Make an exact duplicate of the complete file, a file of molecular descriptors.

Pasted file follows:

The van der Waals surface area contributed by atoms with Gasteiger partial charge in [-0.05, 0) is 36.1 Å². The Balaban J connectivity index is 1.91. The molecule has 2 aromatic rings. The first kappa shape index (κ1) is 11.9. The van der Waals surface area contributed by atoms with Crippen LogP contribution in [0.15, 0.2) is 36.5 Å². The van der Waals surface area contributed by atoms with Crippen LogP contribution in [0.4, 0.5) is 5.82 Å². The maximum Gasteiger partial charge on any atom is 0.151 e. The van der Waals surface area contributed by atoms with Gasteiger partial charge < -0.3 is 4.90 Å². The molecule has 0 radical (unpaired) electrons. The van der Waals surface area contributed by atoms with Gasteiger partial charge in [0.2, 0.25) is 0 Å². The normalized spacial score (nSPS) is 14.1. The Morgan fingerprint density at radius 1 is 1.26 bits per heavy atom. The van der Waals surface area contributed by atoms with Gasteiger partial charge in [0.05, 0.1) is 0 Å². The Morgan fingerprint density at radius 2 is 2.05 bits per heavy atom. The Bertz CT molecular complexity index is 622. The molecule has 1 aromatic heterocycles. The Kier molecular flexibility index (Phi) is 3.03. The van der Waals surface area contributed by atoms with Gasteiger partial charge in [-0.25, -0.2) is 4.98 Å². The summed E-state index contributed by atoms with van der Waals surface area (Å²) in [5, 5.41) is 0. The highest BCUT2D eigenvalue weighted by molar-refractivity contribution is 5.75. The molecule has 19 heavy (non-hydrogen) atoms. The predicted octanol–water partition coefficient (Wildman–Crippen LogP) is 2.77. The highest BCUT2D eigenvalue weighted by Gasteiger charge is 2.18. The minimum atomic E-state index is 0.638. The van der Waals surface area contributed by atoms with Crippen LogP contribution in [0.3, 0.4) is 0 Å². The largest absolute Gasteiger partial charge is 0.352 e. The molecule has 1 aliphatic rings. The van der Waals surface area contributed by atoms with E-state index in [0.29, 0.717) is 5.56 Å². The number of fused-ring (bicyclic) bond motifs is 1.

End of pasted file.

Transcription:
The van der Waals surface area contributed by atoms with Gasteiger partial charge in [-0.05, 0) is 36.1 Å². The Balaban J connectivity index is 1.91. The molecule has 2 aromatic rings. The first kappa shape index (κ1) is 11.9. The van der Waals surface area contributed by atoms with Crippen LogP contribution in [0.15, 0.2) is 36.5 Å². The van der Waals surface area contributed by atoms with Crippen LogP contribution in [0.4, 0.5) is 5.82 Å². The maximum Gasteiger partial charge on any atom is 0.151 e. The van der Waals surface area contributed by atoms with Gasteiger partial charge < -0.3 is 4.90 Å². The molecule has 0 radical (unpaired) electrons. The van der Waals surface area contributed by atoms with Gasteiger partial charge in [0.2, 0.25) is 0 Å². The normalized spacial score (nSPS) is 14.1. The Morgan fingerprint density at radius 1 is 1.26 bits per heavy atom. The van der Waals surface area contributed by atoms with Gasteiger partial charge in [0.05, 0.1) is 0 Å². The Morgan fingerprint density at radius 2 is 2.05 bits per heavy atom. The Bertz CT molecular complexity index is 622. The molecule has 1 aromatic heterocycles. The Kier molecular flexibility index (Phi) is 3.03. The van der Waals surface area contributed by atoms with Gasteiger partial charge in [-0.25, -0.2) is 4.98 Å². The summed E-state index contributed by atoms with van der Waals surface area (Å²) in [5, 5.41) is 0. The highest BCUT2D eigenvalue weighted by molar-refractivity contribution is 5.75. The molecule has 19 heavy (non-hydrogen) atoms. The predicted octanol–water partition coefficient (Wildman–Crippen LogP) is 2.77. The highest BCUT2D eigenvalue weighted by Gasteiger charge is 2.18. The minimum atomic E-state index is 0.638. The van der Waals surface area contributed by atoms with Crippen LogP contribution in [0.3, 0.4) is 0 Å². The largest absolute Gasteiger partial charge is 0.352 e. The molecule has 1 aliphatic rings. The van der Waals surface area contributed by atoms with E-state index in [0.29, 0.717) is 5.56 Å². The number of fused-ring (bicyclic) bond motifs is 1.